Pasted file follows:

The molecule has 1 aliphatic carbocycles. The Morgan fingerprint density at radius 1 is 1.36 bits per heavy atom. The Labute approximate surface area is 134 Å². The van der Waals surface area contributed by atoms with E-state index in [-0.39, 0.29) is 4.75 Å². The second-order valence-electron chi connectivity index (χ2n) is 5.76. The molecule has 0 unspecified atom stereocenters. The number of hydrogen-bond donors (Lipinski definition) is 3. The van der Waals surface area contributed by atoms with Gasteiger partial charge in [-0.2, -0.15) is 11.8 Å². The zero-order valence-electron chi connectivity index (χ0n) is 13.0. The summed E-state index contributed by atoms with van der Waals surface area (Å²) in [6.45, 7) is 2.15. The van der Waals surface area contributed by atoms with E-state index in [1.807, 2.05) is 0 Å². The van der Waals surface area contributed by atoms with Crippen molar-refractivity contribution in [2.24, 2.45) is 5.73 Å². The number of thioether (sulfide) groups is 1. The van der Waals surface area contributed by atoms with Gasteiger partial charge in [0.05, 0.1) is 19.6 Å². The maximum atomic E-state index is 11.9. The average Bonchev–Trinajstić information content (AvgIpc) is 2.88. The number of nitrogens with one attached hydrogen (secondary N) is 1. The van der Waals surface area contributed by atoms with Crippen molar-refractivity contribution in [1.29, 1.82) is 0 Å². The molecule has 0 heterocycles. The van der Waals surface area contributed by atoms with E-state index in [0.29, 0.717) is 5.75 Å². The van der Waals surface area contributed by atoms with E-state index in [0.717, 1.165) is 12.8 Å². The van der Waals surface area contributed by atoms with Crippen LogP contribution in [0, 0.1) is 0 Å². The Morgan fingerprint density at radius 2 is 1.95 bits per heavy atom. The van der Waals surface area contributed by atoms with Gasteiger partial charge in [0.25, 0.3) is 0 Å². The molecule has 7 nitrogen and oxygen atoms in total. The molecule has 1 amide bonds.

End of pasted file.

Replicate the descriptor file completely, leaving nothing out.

The molecule has 1 aliphatic carbocycles. The Morgan fingerprint density at radius 1 is 1.36 bits per heavy atom. The Labute approximate surface area is 134 Å². The van der Waals surface area contributed by atoms with E-state index in [-0.39, 0.29) is 4.75 Å². The second-order valence-electron chi connectivity index (χ2n) is 5.76. The molecule has 0 unspecified atom stereocenters. The number of hydrogen-bond donors (Lipinski definition) is 3. The van der Waals surface area contributed by atoms with Gasteiger partial charge in [-0.2, -0.15) is 11.8 Å². The zero-order valence-electron chi connectivity index (χ0n) is 13.0. The summed E-state index contributed by atoms with van der Waals surface area (Å²) in [6.45, 7) is 2.15. The van der Waals surface area contributed by atoms with E-state index in [1.807, 2.05) is 0 Å². The van der Waals surface area contributed by atoms with Crippen molar-refractivity contribution in [2.24, 2.45) is 5.73 Å². The number of thioether (sulfide) groups is 1. The van der Waals surface area contributed by atoms with Gasteiger partial charge in [0.05, 0.1) is 19.6 Å². The maximum atomic E-state index is 11.9. The average Bonchev–Trinajstić information content (AvgIpc) is 2.88. The number of nitrogens with one attached hydrogen (secondary N) is 1. The van der Waals surface area contributed by atoms with Crippen molar-refractivity contribution in [1.29, 1.82) is 0 Å². The molecule has 0 heterocycles. The van der Waals surface area contributed by atoms with E-state index in [0.29, 0.717) is 5.75 Å². The van der Waals surface area contributed by atoms with E-state index in [0.717, 1.165) is 12.8 Å². The van der Waals surface area contributed by atoms with Crippen LogP contribution in [0, 0.1) is 0 Å². The Morgan fingerprint density at radius 2 is 1.95 bits per heavy atom. The van der Waals surface area contributed by atoms with Gasteiger partial charge in [0.25, 0.3) is 0 Å². The molecule has 7 nitrogen and oxygen atoms in total. The molecule has 1 amide bonds.